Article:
Get set for a further interest rate cut on 2 August, which is the date of the next meeting of the Board of the Reserve Bank of Australia.
With the economy expanding at a moderate pace, at best, with the unemployment rate appearing to edge up and global economic conditions only fair, the case for a 25 basis point rate cut, to a fresh record low of 1.5 per cent, is solid.
It will, nonetheless, be the inflation data next Wednesday that will help to lock in the case for lower rates.
Based on available information, inflation is set to rise by 0.8 per cent in the June quarter, which will leave annual inflation at 1.4 per cent.
During the June quarter, there was a sharp lift in petrol prices driven by the jump in global oil prices.
This alone will account for around 0.25 percentage points of the 0.8 per cent inflation rate.
The high inflation rate for the quarter (0.8 per cent equals annualised inflation around 3.25 per cent) would seem high enough to prevent the RBA from cutting.
After all, the RBA acts with its interest rate settings to keep inflation between 2 and 3 per cent and a 0.8 per cent quarterly rise might be considered the start of a worrying uptick in price pressures.
Fortunately for the economy and jobs, the RBA uses its estimate of underlying inflation and not just headline inflation to determine inflation pressures and based on that, what the appropriate level for official interest rates should be.
If petrol prices are stripped out of the June quarter headline inflation rate, quarterly underlying inflation will be close to 0.6 per cent and in annual terms, just 1.7 per cent which is below the bottom of the RBA target range.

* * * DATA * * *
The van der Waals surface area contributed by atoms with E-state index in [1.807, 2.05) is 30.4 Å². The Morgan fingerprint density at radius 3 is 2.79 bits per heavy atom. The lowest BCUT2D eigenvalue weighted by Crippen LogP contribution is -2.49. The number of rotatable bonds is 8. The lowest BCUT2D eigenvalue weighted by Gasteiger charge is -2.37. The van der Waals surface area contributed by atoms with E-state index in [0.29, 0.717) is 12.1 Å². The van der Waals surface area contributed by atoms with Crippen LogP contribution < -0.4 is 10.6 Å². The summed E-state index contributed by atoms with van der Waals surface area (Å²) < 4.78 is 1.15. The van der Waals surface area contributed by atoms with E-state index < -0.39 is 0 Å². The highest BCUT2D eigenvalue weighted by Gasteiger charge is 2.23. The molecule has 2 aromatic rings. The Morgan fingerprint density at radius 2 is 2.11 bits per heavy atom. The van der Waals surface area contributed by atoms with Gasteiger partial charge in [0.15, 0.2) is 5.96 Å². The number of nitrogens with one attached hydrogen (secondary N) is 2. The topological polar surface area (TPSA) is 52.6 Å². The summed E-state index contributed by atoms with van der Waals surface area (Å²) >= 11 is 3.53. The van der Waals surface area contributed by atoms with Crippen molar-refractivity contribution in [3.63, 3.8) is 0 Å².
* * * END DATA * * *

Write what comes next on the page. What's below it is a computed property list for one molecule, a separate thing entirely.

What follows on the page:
With oil and therefore petrol prices flat in the last month or so, it is unlikely that there will be a similarly high inflation reading in the next quarter based on trends in petrol.
Add to that benign inflation outlook is an economic growth performance that in recent months has seen retail sales growth stall, new dwelling approvals top out and the business investment climate remain weak and the case for a big more of a policy heart-starter for the economy seems compelling.
A further interest rate cut will see official interest rates at a never before seen 1.5 per cent.
Variable mortgage interest rates, which are already below 4 per cent in some instances, will be cut further which will free up cash flows for those with existing debt and lower borrowing costs for those looking to enter the market.
Before the global financial crisis, it was just about impossible to contemplate Australian interest rates falling to 1.5 per cent or less, as some forecasters are now speculating.
Bit so too were ideas of negative interest rates which are now dominating much of the indistrialised world.
Weak growth, disinflation and high unemployment remain ugly aspects of any economy. Since the GFC unleashed these problems, policy makers have been trying to reverse these problems.
The success has been markedly better the policy response in the 1930s Great Depression even though economic conditions are generally sluggish.
The RBA is part of the super stimulatory policy framework and another rate cut would net week would be a further step in that direction.
Stephen Koukoulas is a Yahoo7 Finance expert with
more than 25 years experience as an economist in government, as Global Head of economic and market research, as Chief Economist for two major banks, and as economic advisor to the Prime Minister of Australia.